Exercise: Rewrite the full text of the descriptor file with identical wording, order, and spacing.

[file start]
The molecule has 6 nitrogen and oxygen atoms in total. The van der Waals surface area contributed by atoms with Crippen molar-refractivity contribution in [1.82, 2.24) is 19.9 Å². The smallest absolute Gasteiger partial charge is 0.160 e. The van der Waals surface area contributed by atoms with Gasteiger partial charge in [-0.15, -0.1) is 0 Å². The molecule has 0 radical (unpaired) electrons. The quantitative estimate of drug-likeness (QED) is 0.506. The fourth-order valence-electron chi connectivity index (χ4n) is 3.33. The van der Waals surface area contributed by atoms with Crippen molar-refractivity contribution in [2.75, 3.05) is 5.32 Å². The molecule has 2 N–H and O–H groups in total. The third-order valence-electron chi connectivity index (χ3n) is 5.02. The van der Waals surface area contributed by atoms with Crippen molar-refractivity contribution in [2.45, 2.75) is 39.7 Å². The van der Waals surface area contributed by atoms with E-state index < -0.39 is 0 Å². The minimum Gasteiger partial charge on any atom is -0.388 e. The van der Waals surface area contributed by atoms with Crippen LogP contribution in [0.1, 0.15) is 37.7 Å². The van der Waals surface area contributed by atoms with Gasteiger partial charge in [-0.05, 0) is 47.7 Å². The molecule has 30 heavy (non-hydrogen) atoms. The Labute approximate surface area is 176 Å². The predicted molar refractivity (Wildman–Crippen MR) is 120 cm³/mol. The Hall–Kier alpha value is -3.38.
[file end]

The molecule has 6 nitrogen and oxygen atoms in total. The van der Waals surface area contributed by atoms with Crippen molar-refractivity contribution in [1.82, 2.24) is 19.9 Å². The smallest absolute Gasteiger partial charge is 0.160 e. The van der Waals surface area contributed by atoms with Gasteiger partial charge in [-0.15, -0.1) is 0 Å². The molecule has 0 radical (unpaired) electrons. The quantitative estimate of drug-likeness (QED) is 0.506. The fourth-order valence-electron chi connectivity index (χ4n) is 3.33. The van der Waals surface area contributed by atoms with Crippen molar-refractivity contribution in [2.75, 3.05) is 5.32 Å². The molecule has 2 N–H and O–H groups in total. The third-order valence-electron chi connectivity index (χ3n) is 5.02. The van der Waals surface area contributed by atoms with Crippen molar-refractivity contribution in [2.45, 2.75) is 39.7 Å². The van der Waals surface area contributed by atoms with E-state index < -0.39 is 0 Å². The minimum Gasteiger partial charge on any atom is -0.388 e. The van der Waals surface area contributed by atoms with Crippen LogP contribution in [0.1, 0.15) is 37.7 Å². The van der Waals surface area contributed by atoms with Gasteiger partial charge in [-0.05, 0) is 47.7 Å². The molecule has 30 heavy (non-hydrogen) atoms. The Labute approximate surface area is 176 Å². The predicted molar refractivity (Wildman–Crippen MR) is 120 cm³/mol. The Hall–Kier alpha value is -3.38.